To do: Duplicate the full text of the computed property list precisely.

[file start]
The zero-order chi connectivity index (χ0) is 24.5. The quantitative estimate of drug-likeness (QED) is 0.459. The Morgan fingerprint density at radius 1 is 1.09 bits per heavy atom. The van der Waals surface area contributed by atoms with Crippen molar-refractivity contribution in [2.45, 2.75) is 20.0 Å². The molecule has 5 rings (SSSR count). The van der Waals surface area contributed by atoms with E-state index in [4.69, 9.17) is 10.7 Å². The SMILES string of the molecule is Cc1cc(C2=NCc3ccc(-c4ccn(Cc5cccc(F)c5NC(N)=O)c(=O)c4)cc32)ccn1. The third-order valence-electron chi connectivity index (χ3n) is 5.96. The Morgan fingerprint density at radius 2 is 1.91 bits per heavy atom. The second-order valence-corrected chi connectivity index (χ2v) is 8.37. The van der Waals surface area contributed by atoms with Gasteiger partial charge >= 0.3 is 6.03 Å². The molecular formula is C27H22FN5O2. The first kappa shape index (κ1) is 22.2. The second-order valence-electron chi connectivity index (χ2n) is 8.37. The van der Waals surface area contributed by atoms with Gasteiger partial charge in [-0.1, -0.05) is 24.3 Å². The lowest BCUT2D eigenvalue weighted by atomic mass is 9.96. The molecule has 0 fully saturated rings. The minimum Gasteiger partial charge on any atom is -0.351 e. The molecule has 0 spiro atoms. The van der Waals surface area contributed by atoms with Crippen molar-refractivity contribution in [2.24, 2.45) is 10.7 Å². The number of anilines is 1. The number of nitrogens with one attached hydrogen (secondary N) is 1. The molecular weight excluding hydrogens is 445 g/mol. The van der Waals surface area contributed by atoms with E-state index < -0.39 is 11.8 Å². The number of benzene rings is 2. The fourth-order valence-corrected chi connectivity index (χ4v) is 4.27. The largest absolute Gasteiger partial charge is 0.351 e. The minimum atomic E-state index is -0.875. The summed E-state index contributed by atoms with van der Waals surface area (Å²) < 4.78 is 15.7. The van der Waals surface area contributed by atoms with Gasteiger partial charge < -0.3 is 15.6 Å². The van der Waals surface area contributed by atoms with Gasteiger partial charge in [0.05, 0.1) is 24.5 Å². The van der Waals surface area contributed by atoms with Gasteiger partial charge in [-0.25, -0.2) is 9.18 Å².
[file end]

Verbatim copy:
The zero-order chi connectivity index (χ0) is 24.5. The quantitative estimate of drug-likeness (QED) is 0.459. The Morgan fingerprint density at radius 1 is 1.09 bits per heavy atom. The van der Waals surface area contributed by atoms with Crippen molar-refractivity contribution in [2.45, 2.75) is 20.0 Å². The molecule has 5 rings (SSSR count). The van der Waals surface area contributed by atoms with E-state index in [4.69, 9.17) is 10.7 Å². The SMILES string of the molecule is Cc1cc(C2=NCc3ccc(-c4ccn(Cc5cccc(F)c5NC(N)=O)c(=O)c4)cc32)ccn1. The third-order valence-electron chi connectivity index (χ3n) is 5.96. The Morgan fingerprint density at radius 2 is 1.91 bits per heavy atom. The second-order valence-corrected chi connectivity index (χ2v) is 8.37. The van der Waals surface area contributed by atoms with Gasteiger partial charge >= 0.3 is 6.03 Å². The molecular formula is C27H22FN5O2. The first kappa shape index (κ1) is 22.2. The second-order valence-electron chi connectivity index (χ2n) is 8.37. The van der Waals surface area contributed by atoms with Gasteiger partial charge in [-0.1, -0.05) is 24.3 Å². The lowest BCUT2D eigenvalue weighted by atomic mass is 9.96. The molecule has 0 fully saturated rings. The minimum Gasteiger partial charge on any atom is -0.351 e. The molecule has 0 spiro atoms. The van der Waals surface area contributed by atoms with Crippen molar-refractivity contribution in [2.24, 2.45) is 10.7 Å². The number of anilines is 1. The number of nitrogens with one attached hydrogen (secondary N) is 1. The molecular weight excluding hydrogens is 445 g/mol. The van der Waals surface area contributed by atoms with E-state index < -0.39 is 11.8 Å². The number of benzene rings is 2. The fourth-order valence-corrected chi connectivity index (χ4v) is 4.27. The largest absolute Gasteiger partial charge is 0.351 e. The minimum atomic E-state index is -0.875. The summed E-state index contributed by atoms with van der Waals surface area (Å²) < 4.78 is 15.7. The van der Waals surface area contributed by atoms with Gasteiger partial charge < -0.3 is 15.6 Å². The van der Waals surface area contributed by atoms with Gasteiger partial charge in [0.05, 0.1) is 24.5 Å². The van der Waals surface area contributed by atoms with Gasteiger partial charge in [-0.25, -0.2) is 9.18 Å².